Good creatures, do you love your lives
And have you ears for sense?
Here is a knife like other knives,
That cost me eighteen pence.

I need but stick it in my heart
And down will come the sky,
And earth’s foundations will depart
And all you folk will die.


SusanC 03.03.18 at 4:23 pm

The ending of Dark Star (with the robotic bomb) also seems relevant.

It looks to me that there’s an afinity between:
– The Mary Sue, where the universe is arranged to showcaseMarySue’s excellent qualities (but this is not made explicit)
– The protagonist is God-like
– A character is a monstrous narcisist (but the reader thinks the character is mistaken)
– the apocalyptic, there used to be other humans but they’re all dead now and only the narrator is left
– the antirealist, everything is a simulation including the other people
– the Phillip K Dick, we shouldn’t have taken those mushrooms


Jim Harrison 03.03.18 at 4:52 pm

Has anybody mentioned the Solipsist who shows up in the Classical Walpurgis Night scene of Faust II? He only has four lines:

This time the fancy wrought by me
Is really too despotic.
Forsooth if all I see is me,
I must be idiotic.

(Traylor translation—I’m quoting from memory and can’t find my copy to check.)


Jim Harrison 03.03.18 at 5:56 pm

I found the German original of the quote from Faust:

Die Phantasie in meinem Sinn
Ist dießmal gar zu herrisch.
Fürwahr, wenn ich das alles bin,
So bin ich heute närrisch.


Whirrlaway 03.03.18 at 8:39 pm

Huis Clos, J-P Sartre.


Gabriel 03.04.18 at 2:24 am


John said that he’d accept ‘fewer people’ stories, and given that:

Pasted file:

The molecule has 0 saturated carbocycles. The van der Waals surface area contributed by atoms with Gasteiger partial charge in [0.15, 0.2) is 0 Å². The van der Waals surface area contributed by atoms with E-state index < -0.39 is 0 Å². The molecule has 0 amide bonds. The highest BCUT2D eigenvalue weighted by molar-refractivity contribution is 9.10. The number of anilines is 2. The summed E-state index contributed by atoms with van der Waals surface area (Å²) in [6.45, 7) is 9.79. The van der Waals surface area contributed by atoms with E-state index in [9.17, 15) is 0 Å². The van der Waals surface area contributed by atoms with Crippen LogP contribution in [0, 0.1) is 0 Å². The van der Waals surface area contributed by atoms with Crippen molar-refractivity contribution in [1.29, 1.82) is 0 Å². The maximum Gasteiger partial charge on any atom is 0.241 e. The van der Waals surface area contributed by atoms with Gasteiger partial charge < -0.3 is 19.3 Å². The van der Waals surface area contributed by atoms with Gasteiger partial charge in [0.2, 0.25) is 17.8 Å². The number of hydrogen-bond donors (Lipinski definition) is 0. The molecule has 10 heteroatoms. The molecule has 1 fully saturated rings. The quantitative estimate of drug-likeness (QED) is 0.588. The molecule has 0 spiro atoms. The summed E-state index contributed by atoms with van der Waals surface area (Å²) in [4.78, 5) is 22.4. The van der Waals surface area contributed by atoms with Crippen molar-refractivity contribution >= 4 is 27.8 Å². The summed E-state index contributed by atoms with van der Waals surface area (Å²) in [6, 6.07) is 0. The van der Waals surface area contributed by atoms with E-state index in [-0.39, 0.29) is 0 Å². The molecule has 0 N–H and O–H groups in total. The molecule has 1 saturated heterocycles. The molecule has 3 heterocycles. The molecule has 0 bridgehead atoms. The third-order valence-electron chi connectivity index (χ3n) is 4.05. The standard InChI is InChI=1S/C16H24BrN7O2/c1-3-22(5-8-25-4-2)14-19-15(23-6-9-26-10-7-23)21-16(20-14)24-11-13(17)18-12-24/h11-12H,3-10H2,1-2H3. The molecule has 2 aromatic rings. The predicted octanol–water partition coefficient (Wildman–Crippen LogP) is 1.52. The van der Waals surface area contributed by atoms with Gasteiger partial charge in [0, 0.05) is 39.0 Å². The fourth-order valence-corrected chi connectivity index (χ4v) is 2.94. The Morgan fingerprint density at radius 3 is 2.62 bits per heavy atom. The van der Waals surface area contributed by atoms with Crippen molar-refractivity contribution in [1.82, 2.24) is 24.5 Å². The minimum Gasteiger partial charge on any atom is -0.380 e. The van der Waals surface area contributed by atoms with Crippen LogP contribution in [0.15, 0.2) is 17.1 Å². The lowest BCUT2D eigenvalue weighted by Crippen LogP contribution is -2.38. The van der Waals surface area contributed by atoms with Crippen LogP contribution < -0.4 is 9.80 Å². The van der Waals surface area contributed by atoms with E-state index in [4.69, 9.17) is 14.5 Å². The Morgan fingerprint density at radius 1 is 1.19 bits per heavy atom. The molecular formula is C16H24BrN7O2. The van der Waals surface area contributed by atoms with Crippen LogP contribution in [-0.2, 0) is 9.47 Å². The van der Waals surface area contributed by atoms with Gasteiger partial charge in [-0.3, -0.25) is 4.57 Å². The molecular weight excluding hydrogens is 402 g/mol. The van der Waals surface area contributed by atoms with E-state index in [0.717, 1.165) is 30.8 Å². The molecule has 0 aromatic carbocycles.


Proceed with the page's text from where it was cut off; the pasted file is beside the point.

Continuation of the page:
“There is Shadow and there is Substance, and this is the root of all things. Of Substance, there is only Amber, the real city, upon the real Earth, which contains everything. Of Shadow, there is an infinitude of things.”

…I’m certain Amber qualifies. And given that it’s never really established that any but the royal family have any agency, a. twenty real people who have godlike powers over an infinity of the unreal begins to look an awful lot like actual solipsism.


John Holbo 03.04.18 at 5:16 am

Thanks for the Faust, Jim Harrison. That’s actually a pretty clever translation by Traylor, and you evidently have a good memory!

Thanks to everyone else, too. There are hits and misses and near-misses in this stack and that’s good enough for me.


Alex 03.04.18 at 6:16 am

“The Little Prince”?


Oliver Morton 03.04.18 at 4:16 pm

I was too late to the Total Perspective Vortex (which in book form is in The Restaurant at the End of the Universe, in radio form in the second series) and it does fall into the pocket universe exception, but it’s a great gag.

The Heinlein solipsism sin’t limited to the short stories: it’s there at the end of Time Enough For Love (“try a mirror”” iirc) and ‘The Number of the Beast’ is all about it, in its way


Jim Harrison 03.04.18 at 6:28 pm

John, just in case you ever need to look it up, the Faust translator is Taylor, not Traylor. My typo.


F 03.04.18 at 6:41 pm

I’m really surprised there aren’t more of these. It seems that solipsism is tied up in the most popular version of the Copenhagen interpretation.

When did the English definition of actual (real) diverge from the Romance definition (current) and why?


GrueBleen 03.05.18 at 5:38 am

Cn. Naevius @57

There’s an even more solipsistic part of Hitchhiker’s Guide, mate where the protagonists get to meet the ruler of the universe and his cat (named “The Lord”). Here’s a brief description: